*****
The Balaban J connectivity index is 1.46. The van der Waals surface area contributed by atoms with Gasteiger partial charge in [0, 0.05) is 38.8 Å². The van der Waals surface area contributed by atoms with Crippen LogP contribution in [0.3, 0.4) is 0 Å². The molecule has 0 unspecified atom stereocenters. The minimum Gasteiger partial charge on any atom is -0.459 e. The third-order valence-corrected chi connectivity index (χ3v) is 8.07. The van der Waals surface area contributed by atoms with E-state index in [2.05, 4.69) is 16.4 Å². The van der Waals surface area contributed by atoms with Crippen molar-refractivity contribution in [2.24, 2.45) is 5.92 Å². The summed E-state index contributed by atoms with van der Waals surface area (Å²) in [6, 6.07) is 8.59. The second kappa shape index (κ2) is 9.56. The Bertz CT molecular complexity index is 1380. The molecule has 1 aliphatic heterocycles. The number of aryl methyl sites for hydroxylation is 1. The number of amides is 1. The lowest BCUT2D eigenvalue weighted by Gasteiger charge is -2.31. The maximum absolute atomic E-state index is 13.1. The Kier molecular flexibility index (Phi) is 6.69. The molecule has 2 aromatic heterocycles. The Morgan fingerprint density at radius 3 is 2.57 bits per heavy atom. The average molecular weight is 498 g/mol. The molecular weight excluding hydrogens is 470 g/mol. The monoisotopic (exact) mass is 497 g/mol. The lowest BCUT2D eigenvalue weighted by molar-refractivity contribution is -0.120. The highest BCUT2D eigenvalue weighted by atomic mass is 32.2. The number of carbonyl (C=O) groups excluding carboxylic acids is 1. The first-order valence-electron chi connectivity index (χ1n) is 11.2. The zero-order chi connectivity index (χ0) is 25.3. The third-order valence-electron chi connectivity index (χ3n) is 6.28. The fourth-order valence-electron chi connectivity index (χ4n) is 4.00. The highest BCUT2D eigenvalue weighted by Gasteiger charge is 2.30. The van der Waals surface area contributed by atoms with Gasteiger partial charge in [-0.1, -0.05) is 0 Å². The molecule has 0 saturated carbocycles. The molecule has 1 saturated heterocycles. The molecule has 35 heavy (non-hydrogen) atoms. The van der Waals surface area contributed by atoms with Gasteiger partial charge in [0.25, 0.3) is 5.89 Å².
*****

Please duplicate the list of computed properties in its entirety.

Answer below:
The Balaban J connectivity index is 1.46. The van der Waals surface area contributed by atoms with Gasteiger partial charge in [0, 0.05) is 38.8 Å². The van der Waals surface area contributed by atoms with Crippen LogP contribution in [0.3, 0.4) is 0 Å². The molecule has 0 unspecified atom stereocenters. The minimum Gasteiger partial charge on any atom is -0.459 e. The third-order valence-corrected chi connectivity index (χ3v) is 8.07. The van der Waals surface area contributed by atoms with E-state index in [2.05, 4.69) is 16.4 Å². The van der Waals surface area contributed by atoms with Crippen molar-refractivity contribution in [2.24, 2.45) is 5.92 Å². The summed E-state index contributed by atoms with van der Waals surface area (Å²) in [6, 6.07) is 8.59. The second kappa shape index (κ2) is 9.56. The Bertz CT molecular complexity index is 1380. The molecule has 1 aliphatic heterocycles. The number of aryl methyl sites for hydroxylation is 1. The number of amides is 1. The lowest BCUT2D eigenvalue weighted by Gasteiger charge is -2.31. The maximum absolute atomic E-state index is 13.1. The Kier molecular flexibility index (Phi) is 6.69. The molecule has 2 aromatic heterocycles. The Morgan fingerprint density at radius 3 is 2.57 bits per heavy atom. The average molecular weight is 498 g/mol. The molecular weight excluding hydrogens is 470 g/mol. The monoisotopic (exact) mass is 497 g/mol. The lowest BCUT2D eigenvalue weighted by molar-refractivity contribution is -0.120. The highest BCUT2D eigenvalue weighted by atomic mass is 32.2. The number of carbonyl (C=O) groups excluding carboxylic acids is 1. The first-order valence-electron chi connectivity index (χ1n) is 11.2. The zero-order chi connectivity index (χ0) is 25.3. The third-order valence-electron chi connectivity index (χ3n) is 6.28. The fourth-order valence-electron chi connectivity index (χ4n) is 4.00. The highest BCUT2D eigenvalue weighted by Gasteiger charge is 2.30. The van der Waals surface area contributed by atoms with Gasteiger partial charge in [-0.1, -0.05) is 0 Å². The molecule has 0 saturated carbocycles. The molecule has 1 saturated heterocycles. The molecule has 35 heavy (non-hydrogen) atoms. The van der Waals surface area contributed by atoms with Gasteiger partial charge in [0.25, 0.3) is 5.89 Å².